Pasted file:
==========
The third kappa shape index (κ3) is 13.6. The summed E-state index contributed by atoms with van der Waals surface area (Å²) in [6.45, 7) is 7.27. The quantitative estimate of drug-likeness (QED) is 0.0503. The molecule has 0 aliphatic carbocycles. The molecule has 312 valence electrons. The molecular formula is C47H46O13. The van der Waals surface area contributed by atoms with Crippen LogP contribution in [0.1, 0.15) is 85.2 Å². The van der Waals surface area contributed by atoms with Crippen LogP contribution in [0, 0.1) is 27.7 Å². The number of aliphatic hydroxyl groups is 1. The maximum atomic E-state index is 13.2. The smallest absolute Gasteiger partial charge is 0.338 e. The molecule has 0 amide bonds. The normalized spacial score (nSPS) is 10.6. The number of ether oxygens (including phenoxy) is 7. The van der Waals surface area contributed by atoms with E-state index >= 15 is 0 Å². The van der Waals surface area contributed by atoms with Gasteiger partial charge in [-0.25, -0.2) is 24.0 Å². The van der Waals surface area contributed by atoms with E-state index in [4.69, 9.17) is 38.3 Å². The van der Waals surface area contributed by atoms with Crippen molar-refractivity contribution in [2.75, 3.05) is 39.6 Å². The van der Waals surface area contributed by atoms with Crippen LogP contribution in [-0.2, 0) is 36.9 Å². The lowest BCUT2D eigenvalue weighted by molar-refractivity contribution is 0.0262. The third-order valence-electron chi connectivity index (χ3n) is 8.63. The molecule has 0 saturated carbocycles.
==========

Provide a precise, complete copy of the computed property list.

The third kappa shape index (κ3) is 13.6. The summed E-state index contributed by atoms with van der Waals surface area (Å²) in [6.45, 7) is 7.27. The quantitative estimate of drug-likeness (QED) is 0.0503. The molecule has 0 aliphatic carbocycles. The molecule has 312 valence electrons. The molecular formula is C47H46O13. The van der Waals surface area contributed by atoms with Crippen LogP contribution in [0.1, 0.15) is 85.2 Å². The van der Waals surface area contributed by atoms with Crippen LogP contribution in [0, 0.1) is 27.7 Å². The number of aliphatic hydroxyl groups is 1. The maximum atomic E-state index is 13.2. The smallest absolute Gasteiger partial charge is 0.338 e. The molecule has 0 amide bonds. The normalized spacial score (nSPS) is 10.6. The number of ether oxygens (including phenoxy) is 7. The van der Waals surface area contributed by atoms with E-state index >= 15 is 0 Å². The van der Waals surface area contributed by atoms with Gasteiger partial charge in [-0.25, -0.2) is 24.0 Å². The van der Waals surface area contributed by atoms with E-state index in [4.69, 9.17) is 38.3 Å². The van der Waals surface area contributed by atoms with Crippen molar-refractivity contribution in [2.75, 3.05) is 39.6 Å². The van der Waals surface area contributed by atoms with Crippen LogP contribution in [-0.2, 0) is 36.9 Å². The lowest BCUT2D eigenvalue weighted by molar-refractivity contribution is 0.0262. The third-order valence-electron chi connectivity index (χ3n) is 8.63. The molecule has 0 saturated carbocycles.